“History is the version of past events that people have decided to agree upon.”
“Music is the voice that tells us that the human race is greater than it knows.”
“The surest way to remain poor is to be an honest man.”
“Men are more easily governed through their vices than through their virtues.”
“He who knows how to flatter also knows how to slander.”
“Riches do not consist in the possession of treasures, but in the use made of them.”
“Religion is excellent stuff for keeping common people quiet.”
“War is the business of barbarians.”
“The human race is governed by its imagination.”
“We must laugh at man to avoid crying for him.”
“A Constitution should be short and obscure.”
“The great proof of madness is the disproportion of one’s designs to one’s means.”

American Art – Part I of IV: Olga Plam

Here is one writer describing the artistry of Olga Plam: “A Russian-born painter, Olga Plam reflects in her work a deeply rooted realist technique in the tradition of the ‘Old Masters.’ Primarily painting still lifes and florals, she imparts life into her paintings with careful use of color and form. Her works evoke a feeling of quiet emotion, rich color and luminosity.”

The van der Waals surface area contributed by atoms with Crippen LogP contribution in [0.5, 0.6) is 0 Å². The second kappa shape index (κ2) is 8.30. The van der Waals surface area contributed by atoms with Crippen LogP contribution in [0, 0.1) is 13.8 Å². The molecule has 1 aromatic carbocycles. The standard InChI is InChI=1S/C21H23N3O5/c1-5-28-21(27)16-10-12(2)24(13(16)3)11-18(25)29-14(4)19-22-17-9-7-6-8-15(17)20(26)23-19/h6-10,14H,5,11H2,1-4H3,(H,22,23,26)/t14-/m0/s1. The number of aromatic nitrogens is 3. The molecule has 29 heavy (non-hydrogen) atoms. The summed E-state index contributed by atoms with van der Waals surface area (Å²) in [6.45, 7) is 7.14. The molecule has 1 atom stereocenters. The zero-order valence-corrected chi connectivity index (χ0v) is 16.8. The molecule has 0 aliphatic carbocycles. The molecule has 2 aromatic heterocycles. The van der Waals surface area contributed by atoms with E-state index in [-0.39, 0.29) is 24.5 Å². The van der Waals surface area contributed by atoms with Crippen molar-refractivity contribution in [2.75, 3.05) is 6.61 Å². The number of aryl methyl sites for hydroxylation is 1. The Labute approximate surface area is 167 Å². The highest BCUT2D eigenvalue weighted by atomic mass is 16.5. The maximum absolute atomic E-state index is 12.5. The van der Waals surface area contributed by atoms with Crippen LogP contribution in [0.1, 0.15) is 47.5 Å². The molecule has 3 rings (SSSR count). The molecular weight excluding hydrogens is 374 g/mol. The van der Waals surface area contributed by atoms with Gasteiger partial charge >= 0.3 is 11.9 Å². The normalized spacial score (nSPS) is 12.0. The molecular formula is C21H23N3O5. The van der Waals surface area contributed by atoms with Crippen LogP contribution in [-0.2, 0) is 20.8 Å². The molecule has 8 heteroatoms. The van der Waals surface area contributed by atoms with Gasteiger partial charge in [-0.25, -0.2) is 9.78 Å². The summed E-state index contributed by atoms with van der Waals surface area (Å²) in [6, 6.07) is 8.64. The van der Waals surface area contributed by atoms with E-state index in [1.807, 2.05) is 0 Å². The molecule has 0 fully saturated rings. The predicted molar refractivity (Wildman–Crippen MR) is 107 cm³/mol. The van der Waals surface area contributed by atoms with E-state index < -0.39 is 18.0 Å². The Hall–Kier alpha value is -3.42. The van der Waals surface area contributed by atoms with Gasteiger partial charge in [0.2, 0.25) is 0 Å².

Olga Plam lives and works in the United States.
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Died 5 May 2011 – Claude Stanley Choules, the last surviving combat veteran of World War I. In the words of one historian, “(He) was the last military witness to the scuttling of the German fleet in Scapa Flow. He was also the last veteran to have served in both world wars, and the last seaman from the First World War.”

Above – Claude Choules as a Royal Navy trainee in 1915.
Below – Claude Choules in 1935; Choules in 2009.

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American Art – Part II of IV: Howard Kanovitz

Painter Howard Kanovitz (1929-2009) studied at the Rhode Island School of Design and the New York University, Institute of Fine Arts.
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Birthday Presents for My Readers – Part II of V: Yukon Territory

Below – Six photographs of my heart’s wilderness home.
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Russian Art – Part I of II: Ivan Aivazovsky